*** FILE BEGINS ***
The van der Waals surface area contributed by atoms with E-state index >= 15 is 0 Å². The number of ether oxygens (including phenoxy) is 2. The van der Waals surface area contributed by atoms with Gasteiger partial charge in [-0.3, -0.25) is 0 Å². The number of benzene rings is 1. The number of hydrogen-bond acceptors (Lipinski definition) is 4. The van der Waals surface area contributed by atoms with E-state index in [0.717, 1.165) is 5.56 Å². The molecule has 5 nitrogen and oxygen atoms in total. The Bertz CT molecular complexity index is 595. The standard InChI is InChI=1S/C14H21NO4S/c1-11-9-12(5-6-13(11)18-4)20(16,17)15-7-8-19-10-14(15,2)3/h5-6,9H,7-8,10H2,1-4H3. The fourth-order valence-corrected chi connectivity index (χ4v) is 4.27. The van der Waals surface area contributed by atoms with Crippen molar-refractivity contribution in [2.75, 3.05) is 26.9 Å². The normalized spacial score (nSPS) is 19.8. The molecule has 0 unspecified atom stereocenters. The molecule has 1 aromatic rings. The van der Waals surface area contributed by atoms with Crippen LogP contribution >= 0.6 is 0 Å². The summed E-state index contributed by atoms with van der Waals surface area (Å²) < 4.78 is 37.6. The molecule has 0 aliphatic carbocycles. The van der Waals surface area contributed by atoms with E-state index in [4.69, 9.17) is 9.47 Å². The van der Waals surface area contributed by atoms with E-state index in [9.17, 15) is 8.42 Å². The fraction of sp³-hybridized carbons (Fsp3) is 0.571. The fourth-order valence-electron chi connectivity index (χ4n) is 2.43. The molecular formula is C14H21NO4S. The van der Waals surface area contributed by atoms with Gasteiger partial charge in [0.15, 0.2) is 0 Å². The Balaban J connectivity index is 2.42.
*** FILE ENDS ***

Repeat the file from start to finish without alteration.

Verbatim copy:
The van der Waals surface area contributed by atoms with E-state index >= 15 is 0 Å². The number of ether oxygens (including phenoxy) is 2. The van der Waals surface area contributed by atoms with Gasteiger partial charge in [-0.3, -0.25) is 0 Å². The number of benzene rings is 1. The number of hydrogen-bond acceptors (Lipinski definition) is 4. The van der Waals surface area contributed by atoms with E-state index in [0.717, 1.165) is 5.56 Å². The molecule has 5 nitrogen and oxygen atoms in total. The Bertz CT molecular complexity index is 595. The standard InChI is InChI=1S/C14H21NO4S/c1-11-9-12(5-6-13(11)18-4)20(16,17)15-7-8-19-10-14(15,2)3/h5-6,9H,7-8,10H2,1-4H3. The fourth-order valence-corrected chi connectivity index (χ4v) is 4.27. The van der Waals surface area contributed by atoms with Crippen molar-refractivity contribution in [2.75, 3.05) is 26.9 Å². The normalized spacial score (nSPS) is 19.8. The molecule has 0 unspecified atom stereocenters. The molecule has 1 aromatic rings. The van der Waals surface area contributed by atoms with Crippen LogP contribution >= 0.6 is 0 Å². The summed E-state index contributed by atoms with van der Waals surface area (Å²) < 4.78 is 37.6. The molecule has 0 aliphatic carbocycles. The van der Waals surface area contributed by atoms with E-state index in [4.69, 9.17) is 9.47 Å². The van der Waals surface area contributed by atoms with E-state index in [9.17, 15) is 8.42 Å². The fraction of sp³-hybridized carbons (Fsp3) is 0.571. The fourth-order valence-electron chi connectivity index (χ4n) is 2.43. The molecular formula is C14H21NO4S. The van der Waals surface area contributed by atoms with Gasteiger partial charge in [0.15, 0.2) is 0 Å². The Balaban J connectivity index is 2.42.